Funny, too. I was enthusing to my Mom about the cutter, and she said, "Yeah. That's what your Aunt Jewel used, to cut the strips for those rugs she made. Your Uncle Walt would sit at the table with the cutter and cut all the strips Jewel needed." And I never knew that. It gives me a fresh, cozy image of Uncle Walt and Auntie Jewel, two people I already adored.
Coming soon: Actual photos of the new gift bags. I'm really proud and excited about them.
Wednesday, October 22, 2008
I was cleaning off my desk a little bit ago and came across a page from my journal. Don't know why it was out, unless I'd printed it out to send to Paul. Anyway, I so enjoyed reading it again that I'm going to reprint it here. When I wrote it, Jen was about ten. (She's a bit over thirteen now.)
Jen and I had what I'd have to call a perfect day today.
I picked her up at her house, arriving at nine-thirty in the morning. She and her brother, Joe, were still in bed, each of them with their radios tuned to their own particular music. It wasn't too obvious if you were in one room or the other, but standing in the hall between the bedrooms it was an unintelligible cacophony of male and female voices, guitars, and drums.
Jen lay face down on her bed, her face buried in her babyhood blankie, but I could see her smile as she looked at me out of the corner of her eye. She still loves the scent of that aqua blanket, made of the typical thermal material that little ones seem to gravitate to. Or is it just that thermal blankets are so danged durable? I know my daughter's Love Blankets, as we called them, were thermal, and I can't think of any other material for any other child I've known either.
Anyway, I sat on the bed beside her, giving her a teasing bump with my hip to nudge her aside to make room for me.
"Doesn't look to me like you've had breakfast yet," I said, and got a small shake of the head in response. "Hmmm. Well, what do you want to do today?"
"Hang around here."
"Oh, no. I would die of boredom. Tell you what. Get dressed and come downstairs, and we'll go over our options. I have a whole list of things we could do, and you can tell me what appeals to you."
She was down a short while later, and I told her the ideas I had, with Jen throwing in a few of her own.
One of the things she wanted to know was where I get my notebooks, which are, 90% of the time, graph paper, my preferred writing material. Unfortunately, I get them at estate sales most of the time, and there isn't an office supply place nearby that's likely to have any. I told her I did have several on my desk, and if she wanted one of them I'd give it to her. She was happy with that, and went to the kitchen to find a pen like mine.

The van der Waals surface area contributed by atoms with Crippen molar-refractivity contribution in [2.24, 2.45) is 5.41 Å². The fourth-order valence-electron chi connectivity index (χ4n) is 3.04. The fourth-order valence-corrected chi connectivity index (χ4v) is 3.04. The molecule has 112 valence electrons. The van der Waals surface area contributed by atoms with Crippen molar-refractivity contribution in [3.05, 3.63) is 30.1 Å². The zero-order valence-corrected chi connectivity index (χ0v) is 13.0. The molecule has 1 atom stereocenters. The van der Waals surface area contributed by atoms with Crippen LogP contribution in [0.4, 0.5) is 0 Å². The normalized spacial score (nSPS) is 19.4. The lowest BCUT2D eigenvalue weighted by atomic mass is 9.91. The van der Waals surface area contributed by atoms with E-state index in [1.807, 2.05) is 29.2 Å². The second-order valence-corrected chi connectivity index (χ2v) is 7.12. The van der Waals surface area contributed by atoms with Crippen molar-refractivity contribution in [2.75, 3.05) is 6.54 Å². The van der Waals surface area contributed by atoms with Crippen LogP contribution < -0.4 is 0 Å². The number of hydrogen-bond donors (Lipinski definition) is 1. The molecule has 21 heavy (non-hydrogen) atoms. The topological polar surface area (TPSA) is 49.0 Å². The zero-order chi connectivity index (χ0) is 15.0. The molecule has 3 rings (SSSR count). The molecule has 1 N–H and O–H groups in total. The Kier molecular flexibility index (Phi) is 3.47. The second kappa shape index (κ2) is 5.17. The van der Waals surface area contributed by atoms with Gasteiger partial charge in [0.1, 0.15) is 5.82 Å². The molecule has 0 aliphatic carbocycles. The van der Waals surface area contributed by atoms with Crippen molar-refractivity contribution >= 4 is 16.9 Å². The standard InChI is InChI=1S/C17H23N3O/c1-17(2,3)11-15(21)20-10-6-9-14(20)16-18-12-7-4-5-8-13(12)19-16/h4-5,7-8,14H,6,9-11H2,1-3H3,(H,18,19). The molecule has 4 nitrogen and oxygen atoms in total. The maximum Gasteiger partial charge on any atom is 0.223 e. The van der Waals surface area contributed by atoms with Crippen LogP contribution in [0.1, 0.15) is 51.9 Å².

I'd suggested she could have her favorite breakfast at my house, green beans, butter, and garlic, and she was delighted by that idea. We went into the office, where Joe was playing a computer game now, and talking to his new, and old-enough-to-be-idolized, stepbrother.
I put my hand on Joe's shoulder once while we were talking, and he said, still facing the monitor, "Don't touch me, Anitra. Your hands smell like poo-poo." Right. Sophisticated thirteen-year-old humor at its best.
So I put both hands flat on his head, and stroked down to his neck and shoulders, and then down his arms and rubbed and patted his back, and then put my hands back on his head.
"Yuuuck," or something like that was the cry from my young friend.
"Now you'll have to take a bath," I told him, defusing his slam by joining in with it. Step-bro sat grinning in the chair.
Jen and I left, and took care of the notebook choice as soon as we got to my house. Then she wanted a bag to put it in. I showed her every bag I had, and she hadn't liked any of them except my leather briefcase, which wasn't available, and then, just as I was about to give up, I spotted one more strap, to a colorful handwoven shoulder bag. I rarely carry it anymore, and when Jen said she liked it, I gave it to her. She promptly stashed the notebook and pen in it, and for the rest of the day, pulled them out whenever we needed to add or cross off something from the to-do list she made while I fixed breakfast.
I loved the little codes she devised for herself, so as not to have to write entire words. It wasn't until almost the end of the day that she told me what three particular ones stood for, and they were all about me:
C = Crazy
N = Nice
NETE = Not Easy To Explain
You can imagine my smiles.
What we did today:
Breakfast at my house
A trip to Michaels to get the biggest crochet hook they had, so Jen can learn. We also picked up t-shirts on sale for two bucks apiece, and t-shirt transfer paper, acrylic paints for painting rocks, and a child's scrapbook kit, also on sale for two dollars.
A visit to the hardware store, since we were driving right by it, for fender washers I use in making China Blossoms. We also found two really great perennials on sale.
Goodwill, to find a Hawaiin shirt for DH, for a party we're going to tomorrow night, and sunflower seeds to feed the squirrels at Glendoveer
McDonald's, where we picked up grilled chicken salads, an apple juice for Jen, and a diet cola for me
Glendoveer Fitness Trail, where we sat at a picnic table and ate, and then walked two miles. Unfortunately, feeding the squirrels is no longer allowed. We read the signs telling why, and decided they were right to forbid it.
While we had our salads we talked. (Actually, we usually talk nonstop, but, you know, this was serious conversation over a meal.)
A nearby sign said, "No Pets Allowed". Jen pointed it out, and I said, "Oh. Well, I can leave you in the car," and she gave me A Look.
"If it said 'No Animals Allowed', we couldn't go," she said.
"'Cause we're animals, too."